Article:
Opened in the midst of the slaughter in Gaza and the twilight of Bush’s presidency, the new American embassy in Baghdad garnered less coverage than when its astronomical budget was first publicized in 2005.
The opening was more than the completion of the largest and most expensive embassy in the world. It marked the day the US diplomatic corps moved out of Saddam Hussein’s former palace and handed it over to the Iraqi government, five days after US forces officially came under an Iraqi mandate on New Year’s day.
Many Iraqis are eyeing warily the move from one palace to what is essentially an even larger one. The embassy is far grander — albeit minus the gold plated bathroom fixtures — than anything Hussein ever built during his nefarious reign.
It is on a level of Cold War era grandeur, similar in scope to the colossal project Nicolae Ceaucescu attempted in Bucharest, the centerpiece being a palace the Romanian leader wanted to be seen from space.
The 104-acre embassy complex, which is the size of approximately 80 football fields, nearly turned into a similarly sized white elephant as costs ballooned to $700 million and the project taking nearly two years longer than expected. In that time it became a symbol of the quagmire Iraq has become for the US, with no end in sight and costs spiraling upwards. But with the embassy finished and operational, it now represents the most prominent symbol of ‘fortress America’ today and, moreover, that America wants to stay in Iraq for longer than Barak Obama’s presidency will last.
As the International Crisis Group commented in 2006, “the presence of a massive US embassy co-located in the Green Zone with the Iraqi government is seen by Iraqis as an indication of who actually exercises power in their country.”
Visible from space and larger than the Vatican, the embassy draws historical comparisons to the Crusader castles of the middle ages. All that is missing is a crocodile infested moat around the walls.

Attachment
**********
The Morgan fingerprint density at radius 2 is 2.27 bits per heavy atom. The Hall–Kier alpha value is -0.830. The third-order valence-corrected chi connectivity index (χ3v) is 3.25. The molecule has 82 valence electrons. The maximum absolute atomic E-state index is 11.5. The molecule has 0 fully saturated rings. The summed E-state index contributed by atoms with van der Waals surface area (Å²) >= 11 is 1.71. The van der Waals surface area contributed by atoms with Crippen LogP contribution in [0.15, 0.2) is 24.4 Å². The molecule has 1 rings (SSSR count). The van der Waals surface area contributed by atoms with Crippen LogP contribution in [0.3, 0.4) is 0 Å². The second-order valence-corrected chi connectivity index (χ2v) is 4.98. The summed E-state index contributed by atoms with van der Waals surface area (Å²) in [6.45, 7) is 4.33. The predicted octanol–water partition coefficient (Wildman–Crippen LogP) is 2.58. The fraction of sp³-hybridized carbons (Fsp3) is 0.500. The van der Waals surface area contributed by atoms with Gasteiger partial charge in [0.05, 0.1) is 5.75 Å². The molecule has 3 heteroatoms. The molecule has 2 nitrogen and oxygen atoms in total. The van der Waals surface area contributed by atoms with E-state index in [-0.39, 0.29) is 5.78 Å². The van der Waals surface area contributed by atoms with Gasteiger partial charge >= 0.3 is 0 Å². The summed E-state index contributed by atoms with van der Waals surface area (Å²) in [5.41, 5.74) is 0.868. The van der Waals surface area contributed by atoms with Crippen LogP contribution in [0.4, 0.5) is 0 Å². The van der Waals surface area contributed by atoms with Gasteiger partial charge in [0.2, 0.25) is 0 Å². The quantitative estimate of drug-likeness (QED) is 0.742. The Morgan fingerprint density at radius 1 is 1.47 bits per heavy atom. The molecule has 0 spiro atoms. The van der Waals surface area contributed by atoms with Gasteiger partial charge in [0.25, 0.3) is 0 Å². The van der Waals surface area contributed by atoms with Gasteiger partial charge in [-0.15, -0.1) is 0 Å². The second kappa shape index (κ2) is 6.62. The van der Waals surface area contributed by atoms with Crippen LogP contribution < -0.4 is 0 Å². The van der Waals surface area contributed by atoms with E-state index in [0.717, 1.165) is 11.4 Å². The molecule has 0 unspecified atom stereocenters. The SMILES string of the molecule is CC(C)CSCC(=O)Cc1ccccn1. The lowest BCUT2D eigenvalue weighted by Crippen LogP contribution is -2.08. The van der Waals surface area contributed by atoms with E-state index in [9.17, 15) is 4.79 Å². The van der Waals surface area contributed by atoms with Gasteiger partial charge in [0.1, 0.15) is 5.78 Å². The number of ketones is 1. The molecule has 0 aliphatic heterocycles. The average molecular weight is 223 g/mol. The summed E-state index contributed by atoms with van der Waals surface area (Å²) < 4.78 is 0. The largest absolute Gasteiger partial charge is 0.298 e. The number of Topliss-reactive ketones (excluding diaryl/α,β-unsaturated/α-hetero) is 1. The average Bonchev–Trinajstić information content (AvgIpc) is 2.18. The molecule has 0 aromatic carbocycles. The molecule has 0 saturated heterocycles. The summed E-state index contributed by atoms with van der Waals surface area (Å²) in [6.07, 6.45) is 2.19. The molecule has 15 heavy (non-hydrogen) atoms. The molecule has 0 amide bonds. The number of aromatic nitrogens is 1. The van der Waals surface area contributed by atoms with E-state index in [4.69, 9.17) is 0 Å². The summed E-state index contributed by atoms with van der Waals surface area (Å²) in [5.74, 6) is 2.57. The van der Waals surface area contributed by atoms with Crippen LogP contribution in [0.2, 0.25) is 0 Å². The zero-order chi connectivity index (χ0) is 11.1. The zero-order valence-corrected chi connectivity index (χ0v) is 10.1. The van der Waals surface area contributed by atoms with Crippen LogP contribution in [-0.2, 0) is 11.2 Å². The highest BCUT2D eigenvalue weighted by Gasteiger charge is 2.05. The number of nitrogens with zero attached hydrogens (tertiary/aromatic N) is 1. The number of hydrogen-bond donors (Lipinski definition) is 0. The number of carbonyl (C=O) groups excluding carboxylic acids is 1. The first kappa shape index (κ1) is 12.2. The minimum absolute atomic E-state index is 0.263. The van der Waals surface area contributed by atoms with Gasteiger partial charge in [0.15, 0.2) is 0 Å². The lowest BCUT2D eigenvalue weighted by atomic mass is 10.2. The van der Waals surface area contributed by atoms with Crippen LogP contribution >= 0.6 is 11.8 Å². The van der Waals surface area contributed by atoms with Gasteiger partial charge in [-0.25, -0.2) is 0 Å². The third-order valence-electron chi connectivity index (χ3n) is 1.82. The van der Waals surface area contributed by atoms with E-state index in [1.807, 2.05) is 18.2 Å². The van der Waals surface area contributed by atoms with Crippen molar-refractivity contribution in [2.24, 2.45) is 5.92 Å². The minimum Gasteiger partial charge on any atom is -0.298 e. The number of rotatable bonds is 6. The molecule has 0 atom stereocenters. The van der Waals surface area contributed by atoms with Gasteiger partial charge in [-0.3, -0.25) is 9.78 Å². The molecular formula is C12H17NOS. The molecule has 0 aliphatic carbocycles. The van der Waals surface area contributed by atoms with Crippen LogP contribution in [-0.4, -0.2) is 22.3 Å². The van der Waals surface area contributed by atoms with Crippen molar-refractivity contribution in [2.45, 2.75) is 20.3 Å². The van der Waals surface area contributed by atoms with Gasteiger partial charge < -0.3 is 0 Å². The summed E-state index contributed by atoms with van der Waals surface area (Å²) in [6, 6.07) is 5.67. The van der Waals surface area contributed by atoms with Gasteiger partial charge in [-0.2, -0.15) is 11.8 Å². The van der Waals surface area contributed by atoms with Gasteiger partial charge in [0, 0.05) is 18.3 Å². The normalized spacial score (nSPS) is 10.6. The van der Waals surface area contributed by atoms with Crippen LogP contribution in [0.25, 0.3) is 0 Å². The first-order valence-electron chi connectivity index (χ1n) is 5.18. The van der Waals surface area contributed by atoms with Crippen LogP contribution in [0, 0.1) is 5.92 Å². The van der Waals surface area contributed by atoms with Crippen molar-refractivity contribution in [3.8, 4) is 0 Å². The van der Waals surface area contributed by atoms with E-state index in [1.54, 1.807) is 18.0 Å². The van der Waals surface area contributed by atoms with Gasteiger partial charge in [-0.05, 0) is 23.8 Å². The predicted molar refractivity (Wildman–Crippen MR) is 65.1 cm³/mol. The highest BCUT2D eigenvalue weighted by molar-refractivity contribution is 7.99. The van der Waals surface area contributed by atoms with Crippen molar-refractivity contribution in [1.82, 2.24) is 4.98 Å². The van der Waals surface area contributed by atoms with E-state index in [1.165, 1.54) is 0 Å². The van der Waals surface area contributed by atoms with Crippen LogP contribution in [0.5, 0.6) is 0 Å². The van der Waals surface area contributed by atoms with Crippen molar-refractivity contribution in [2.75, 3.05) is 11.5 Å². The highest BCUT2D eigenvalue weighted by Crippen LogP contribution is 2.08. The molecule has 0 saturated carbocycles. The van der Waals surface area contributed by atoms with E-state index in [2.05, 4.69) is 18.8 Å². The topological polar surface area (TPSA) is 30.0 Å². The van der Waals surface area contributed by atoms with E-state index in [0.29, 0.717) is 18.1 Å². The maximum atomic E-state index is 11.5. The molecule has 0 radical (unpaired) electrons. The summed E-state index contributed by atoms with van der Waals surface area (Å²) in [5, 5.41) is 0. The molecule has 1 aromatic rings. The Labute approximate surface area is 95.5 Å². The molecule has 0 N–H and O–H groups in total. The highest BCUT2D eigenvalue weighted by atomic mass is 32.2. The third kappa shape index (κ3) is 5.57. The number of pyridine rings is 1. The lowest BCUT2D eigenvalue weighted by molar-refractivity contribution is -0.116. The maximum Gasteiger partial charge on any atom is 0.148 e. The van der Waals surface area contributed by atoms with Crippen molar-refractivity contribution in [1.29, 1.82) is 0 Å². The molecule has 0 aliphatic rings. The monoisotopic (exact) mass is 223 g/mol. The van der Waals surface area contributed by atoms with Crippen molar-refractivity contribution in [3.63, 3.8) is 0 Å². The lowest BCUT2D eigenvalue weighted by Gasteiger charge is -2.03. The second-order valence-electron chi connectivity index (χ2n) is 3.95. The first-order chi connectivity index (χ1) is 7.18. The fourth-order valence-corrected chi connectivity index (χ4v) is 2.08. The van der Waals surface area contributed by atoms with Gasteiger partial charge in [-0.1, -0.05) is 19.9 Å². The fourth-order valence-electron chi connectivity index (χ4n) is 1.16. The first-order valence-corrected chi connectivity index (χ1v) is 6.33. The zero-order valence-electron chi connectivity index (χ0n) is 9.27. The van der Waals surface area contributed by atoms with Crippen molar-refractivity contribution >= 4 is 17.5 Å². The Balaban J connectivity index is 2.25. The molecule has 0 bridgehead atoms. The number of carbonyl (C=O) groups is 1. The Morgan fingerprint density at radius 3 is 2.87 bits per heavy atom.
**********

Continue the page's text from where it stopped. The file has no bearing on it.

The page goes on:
But secure it certainly is, nestled inside the Green Zone, with a 4.5 meter thick perimeter wall to protect this city within a city that includes a power station, a water treatment plant, schools, restaurants, swimming pools and a shopping area.
With an annual budget of $1.2 billion, the 5,550 Americans and Iraqis working at the embassy — half listed as security — are certainly not roughing it. The residence of the US ambassador to Iraq is 1,500 square meters, while the deputy chief of mission has a “cozy cottage” measuring 900 square meters.
Tough though a posting to Baghdad may be for the diplomats, State Department, FBI, and federal agents that are to work out of the embassy, it is far from the realities of the “red zone” that lies beyond the walls, of power cuts, broken sewage pipes and violence.
That the US needed a secure site is understandable, given the track record of attacks on US embassies. In Beirut, the Americans are in their third embassy in less than 30 years, while the former US embassy in Tehran stands as a memorial to the overthrow of the Shah, and resultantly the American presence in Iran, the walls covered in colorful murals depicting the US as an oppressor, imperialist and warmonger. As Ayatollah Khomeini said in December, 1979: “This place is not to be considered an embassy but rather a ‘spy center’.” Following the US embassy hostage crisis in Tehran, the US had to resort to the somewhat farcical position of operating out of the Swiss embassy.
A drive past other embassies in the region indicates how seriously security is taken, with the Istanbul compound a veritable fortress, as is the one in Amman, with armored personnel carriers lined up outside and reportedly surface- to-air missiles within the sandstone complex.
But as Niccolo Machiavelli points out in the section on fortresses in that Bible of realpolitik, The Prince, “If they are beneficial in one direction, they are harmful in another.” Indeed, despite US ambassador to Iraq Ryan Crocker saying at the launch that the new embassy is a testimony to America’s commitment to a “long-term friendship with Iraq,” given the US role in the country over the past nearly six years it is hard to see the embassy as a symbol of friendship. Furthermore, with the embassy a fortress, it doesn’t exactly give off the impression of amiability. But that is the Catch-22 situation in which America has placed itself due to its foreign policy decisions over the years in the Middle East. At the same time as presenting itself as a beacon of hope, democracy and freedom to the world, to gain access is akin to entering a maximum-security prison.
As Machiavelli remarked: “So, all things considered, I commend those who erect fortresses and those who do not; and censure anyone who, putting his trust in fortresses, does not mind if he is hated by the people.”
PAUL COCHRANE is a Beirut-based journalist